Paris has Oberkampf, London has Shoreditch, Oslo has Grünerløkka: it seems no modern liberal city is complete without a recently gentrified, shabby chic, hipster district where Edwardian beards, asymmetrical haircuts and check shirts are the order of the day. A (fortunate) by-product of such areas has been the artisan coffee trend – combine this with the Scandinavian tradition for taking coffee seriously and it’s no surprise that Grünerløkka is home to one of the best coffee shops in the world. Tim Wendelboe, the World Barista Champion 2004, set up his eponymous coffee shop, micro-roastery and coffee school 10 years ago and it’s still going from strength to strength – everything is ethically run, from international sourcing of coffee beans to the transparency of pricing. Walking in, the scent is incredible; the interior design is stripped back and simple, with a massive grinding machine taking pride of place. Despite its location in the heart of Oslo’s hipsterland, I didn’t spy any trustafarians comparing tattoos as they sipped on their lattes – just a couple of New Yorkers who made a special trip (it’s that good).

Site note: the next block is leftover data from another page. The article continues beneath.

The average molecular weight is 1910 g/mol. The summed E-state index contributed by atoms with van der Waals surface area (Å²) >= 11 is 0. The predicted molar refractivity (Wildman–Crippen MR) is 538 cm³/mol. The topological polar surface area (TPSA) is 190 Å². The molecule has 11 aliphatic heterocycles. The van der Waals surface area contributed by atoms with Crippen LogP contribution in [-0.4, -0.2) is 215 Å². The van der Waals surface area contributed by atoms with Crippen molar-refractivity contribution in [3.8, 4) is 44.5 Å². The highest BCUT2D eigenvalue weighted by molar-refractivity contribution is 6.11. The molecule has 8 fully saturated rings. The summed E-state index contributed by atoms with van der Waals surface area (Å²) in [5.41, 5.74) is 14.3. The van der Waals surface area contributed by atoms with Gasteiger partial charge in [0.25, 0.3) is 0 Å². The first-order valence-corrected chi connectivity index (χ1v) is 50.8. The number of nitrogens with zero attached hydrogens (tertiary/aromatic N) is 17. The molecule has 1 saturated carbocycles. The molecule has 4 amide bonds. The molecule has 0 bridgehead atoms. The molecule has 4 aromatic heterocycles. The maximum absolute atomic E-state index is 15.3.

Wendelboe champions the Aeropress – a gizmo that’s a little like a cafetiere but brews the coffee in a shorter length of time and uses air pressure instead, making espresso-strength coffee that is somehow less acidic.
On my visit I went for the tasting flight of filter coffees, including a Java and Catuai from Honduras via the Caballero cooperative, complete with tasting notes – fun, sublime and wonderful. Perhaps some titbits of food wouldn’t go amiss but the local area has a plentiful selection of bars, cafes and restaurants if you feel peckish after your caffeine hit. For a cultural hit, the Munch museum is a 10 minute walk away. Tim Wendelboe is well worth a visit for anyone curious about coffee and for coffee lovers it’s an essential bucket list item.
For coffee subscriptions, brewing guides and stockist information check out https://www.timwendelboe.no
Grüners Gate 1
by J A Smith